I hope no one reading thinks at this point that I’m immune to the problems common to the rest of mankind, because you’d be utterly mistaken. I had a couple friends visit from out of town this past weekend and despite having a great weekend, when they were getting ready to leave I wanted more time. It was like the rest of the weekend didn’t matter. All I cared about was getting more. This is just a small example, but if we’re honest with ourselves we always want more.
“Sheol and Abaddon are never satisfied, and never satisfied are the eyes of man.” — Proverbs 27:20
I’m not saying anyone is unique in this desire, nor am I saying indulging it is in our best interest either. Our hearts are constantly in search of contentment and for us, the most logical thing is to feed it money, power, possessions, pleasure, and the list goes on. You may choose to disagree at this juncture, but what good do all these do us? I have never heard of a person contented in any one of these things, so why should I expect to be?
How can we appreciate light without darkness, warmth without cold or love without bitterness? Likewise, without adversity I don’t know how I could ever fully appreciate God’s goodness to me. It is the times of drought and famine in my life (metaphorically speaking) that make the times of abundance so joyous. Without darkness, how can I know just how bright is God’s light? I cannot.
Unintentionally, this message is very timely for a nation that has been lulled into complacency by an extended period of prosperity. We here in America have had more always available to us and so we have been able to stuff our proverbial faces with all that we see solely occupying ourselves with the pursuit. We’ve never had to step back and examine the state of things until now when more is not as available financially as we have gotten used to it being. Now that we can’t buy more, how else do we satisfy our ravenous desires?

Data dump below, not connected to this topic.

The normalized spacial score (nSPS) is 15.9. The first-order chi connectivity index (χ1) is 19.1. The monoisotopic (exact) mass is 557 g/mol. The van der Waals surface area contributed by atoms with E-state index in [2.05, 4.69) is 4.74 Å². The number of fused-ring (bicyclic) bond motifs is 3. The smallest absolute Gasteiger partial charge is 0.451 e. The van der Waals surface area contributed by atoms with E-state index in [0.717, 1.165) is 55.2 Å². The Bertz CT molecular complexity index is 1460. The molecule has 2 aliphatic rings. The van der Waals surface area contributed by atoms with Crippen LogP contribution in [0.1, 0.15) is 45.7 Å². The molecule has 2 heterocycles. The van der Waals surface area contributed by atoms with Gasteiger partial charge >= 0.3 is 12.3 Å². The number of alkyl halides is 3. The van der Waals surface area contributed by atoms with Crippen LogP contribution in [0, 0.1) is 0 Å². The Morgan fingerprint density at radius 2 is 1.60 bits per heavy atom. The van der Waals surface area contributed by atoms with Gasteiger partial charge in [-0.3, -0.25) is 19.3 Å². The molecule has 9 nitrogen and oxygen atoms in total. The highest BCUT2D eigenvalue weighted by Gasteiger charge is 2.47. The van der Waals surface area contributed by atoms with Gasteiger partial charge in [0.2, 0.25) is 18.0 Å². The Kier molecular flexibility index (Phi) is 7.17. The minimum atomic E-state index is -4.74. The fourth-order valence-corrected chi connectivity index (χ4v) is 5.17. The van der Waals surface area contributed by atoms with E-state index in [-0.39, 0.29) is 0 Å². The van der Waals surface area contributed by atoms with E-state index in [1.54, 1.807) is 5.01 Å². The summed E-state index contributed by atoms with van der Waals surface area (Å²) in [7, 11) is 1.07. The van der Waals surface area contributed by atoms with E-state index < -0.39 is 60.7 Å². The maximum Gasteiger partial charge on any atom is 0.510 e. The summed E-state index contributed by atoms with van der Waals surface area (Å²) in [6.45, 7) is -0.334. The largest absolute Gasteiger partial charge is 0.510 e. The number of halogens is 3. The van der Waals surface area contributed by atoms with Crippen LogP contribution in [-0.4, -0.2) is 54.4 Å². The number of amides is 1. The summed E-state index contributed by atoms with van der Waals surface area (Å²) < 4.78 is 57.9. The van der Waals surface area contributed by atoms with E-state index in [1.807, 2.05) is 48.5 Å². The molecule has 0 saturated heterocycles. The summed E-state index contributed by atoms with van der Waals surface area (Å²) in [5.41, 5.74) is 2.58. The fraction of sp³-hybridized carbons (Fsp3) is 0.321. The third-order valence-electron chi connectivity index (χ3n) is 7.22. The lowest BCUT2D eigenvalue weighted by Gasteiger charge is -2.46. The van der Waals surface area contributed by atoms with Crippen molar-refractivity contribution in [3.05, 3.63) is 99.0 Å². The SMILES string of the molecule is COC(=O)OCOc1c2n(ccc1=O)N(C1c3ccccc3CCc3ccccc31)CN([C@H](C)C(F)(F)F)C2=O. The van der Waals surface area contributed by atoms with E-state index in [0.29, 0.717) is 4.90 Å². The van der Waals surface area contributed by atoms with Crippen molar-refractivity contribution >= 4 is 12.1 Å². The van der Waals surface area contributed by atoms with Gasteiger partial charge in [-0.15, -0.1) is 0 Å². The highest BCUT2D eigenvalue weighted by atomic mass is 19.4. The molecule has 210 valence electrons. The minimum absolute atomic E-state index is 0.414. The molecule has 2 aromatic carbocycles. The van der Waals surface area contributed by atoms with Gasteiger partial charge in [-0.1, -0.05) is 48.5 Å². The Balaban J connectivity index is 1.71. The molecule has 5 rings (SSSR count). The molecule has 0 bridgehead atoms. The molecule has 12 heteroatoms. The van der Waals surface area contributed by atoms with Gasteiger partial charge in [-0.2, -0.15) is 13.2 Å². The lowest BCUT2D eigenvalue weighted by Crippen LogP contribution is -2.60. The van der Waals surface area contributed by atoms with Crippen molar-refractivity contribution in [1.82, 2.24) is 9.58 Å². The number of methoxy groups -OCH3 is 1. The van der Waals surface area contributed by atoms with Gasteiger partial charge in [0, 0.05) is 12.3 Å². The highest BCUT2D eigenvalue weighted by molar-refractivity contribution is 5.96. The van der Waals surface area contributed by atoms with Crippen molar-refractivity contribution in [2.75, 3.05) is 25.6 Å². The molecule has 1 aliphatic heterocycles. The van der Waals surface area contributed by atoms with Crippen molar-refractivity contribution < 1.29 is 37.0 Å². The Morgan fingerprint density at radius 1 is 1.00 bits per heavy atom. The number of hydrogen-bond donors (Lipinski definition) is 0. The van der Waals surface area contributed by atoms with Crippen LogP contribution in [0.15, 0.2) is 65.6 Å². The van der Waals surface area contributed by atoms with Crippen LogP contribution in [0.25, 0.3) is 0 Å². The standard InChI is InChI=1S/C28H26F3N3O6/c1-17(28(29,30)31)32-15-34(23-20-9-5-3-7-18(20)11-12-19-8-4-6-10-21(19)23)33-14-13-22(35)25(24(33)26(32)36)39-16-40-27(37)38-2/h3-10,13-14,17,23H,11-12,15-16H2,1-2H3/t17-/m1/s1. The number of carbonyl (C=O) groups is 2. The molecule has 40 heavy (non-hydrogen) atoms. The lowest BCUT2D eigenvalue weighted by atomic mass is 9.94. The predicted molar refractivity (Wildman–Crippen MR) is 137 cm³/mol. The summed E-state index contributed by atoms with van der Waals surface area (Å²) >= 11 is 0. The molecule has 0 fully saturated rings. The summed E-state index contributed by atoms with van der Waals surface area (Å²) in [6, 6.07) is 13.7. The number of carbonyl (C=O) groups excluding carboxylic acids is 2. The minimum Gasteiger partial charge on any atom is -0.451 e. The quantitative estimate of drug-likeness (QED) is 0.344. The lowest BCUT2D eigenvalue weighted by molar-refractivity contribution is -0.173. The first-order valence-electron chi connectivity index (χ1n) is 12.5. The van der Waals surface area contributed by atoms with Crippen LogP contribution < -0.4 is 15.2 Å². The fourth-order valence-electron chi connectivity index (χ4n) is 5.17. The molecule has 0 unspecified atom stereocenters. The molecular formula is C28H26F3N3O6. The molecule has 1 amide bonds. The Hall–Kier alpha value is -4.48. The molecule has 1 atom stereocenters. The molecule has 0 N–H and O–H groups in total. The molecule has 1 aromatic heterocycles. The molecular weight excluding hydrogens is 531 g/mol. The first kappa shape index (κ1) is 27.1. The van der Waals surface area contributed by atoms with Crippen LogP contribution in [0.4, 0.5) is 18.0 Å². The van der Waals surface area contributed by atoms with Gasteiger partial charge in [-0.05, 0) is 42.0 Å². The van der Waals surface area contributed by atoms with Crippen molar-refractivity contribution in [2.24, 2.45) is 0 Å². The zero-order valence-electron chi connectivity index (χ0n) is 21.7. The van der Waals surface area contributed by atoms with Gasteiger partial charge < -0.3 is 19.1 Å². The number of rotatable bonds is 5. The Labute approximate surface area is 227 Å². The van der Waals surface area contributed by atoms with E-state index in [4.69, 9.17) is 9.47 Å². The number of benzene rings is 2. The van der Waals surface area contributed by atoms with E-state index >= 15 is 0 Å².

“’Come to me, all who labor and are heavy laden, and I will give you rest. Take my yoke upon you, and learn from me, for I am gentle and lowly in heart, and you will find rest for your souls.’” — Matthew 11:28–29
There is one way to satisfy the desires of the heart and that is with the spiritual contentment that can only be supplied by Jesus. Never has greater love been shown than in His life, death and resurrection. However, after resurrection, Jesus (unlike everyone else in history) never died again. If He can save Himself (no small feat) and live indefinitely, don’t you think He can at least save you as well?
“‘I have said these things to you, that in me you may have peace. In the world you will have tribulation. But take heart; I have overcome the world.’” — John 16:33
You see that we were never promised a life without pain and trials, but those do not afflict our heart. While it feels like they do, this world is only temporal and cannot affect the eternal. When we place our full trust in Christ as our Savior and Sustainer, we choose the more for which our hearts are desperately crying out. We choose to feed ourselves with food meant for our heart, a heart which cannot be alive in the first place unless it receives this specific kind of nurturing. In other words, he brings our hearts to life for the first time. However, we still need those cuts and bruises along the way to remind us that we are alive and how good that life is.
I know it is all too easy for me to complain about the times when I am left wanting more of something, but God knows that giving me more would only produce a vicious cycle. Instead, He is pointing me toward Himself, the only thing that can sate the deeper desires of my heart that manifest themselves in my desiring physical things when spiritual are not provided. However, if I settle for the physical, I will only be disappointed in what I have and left in the cold wanting for more. Rather than complaining in our droughts, let’s rejoice that we are not left without at all. While the things we desire are in shorter supply, our God is abundant in His love and graciousness and that is what we really need after all.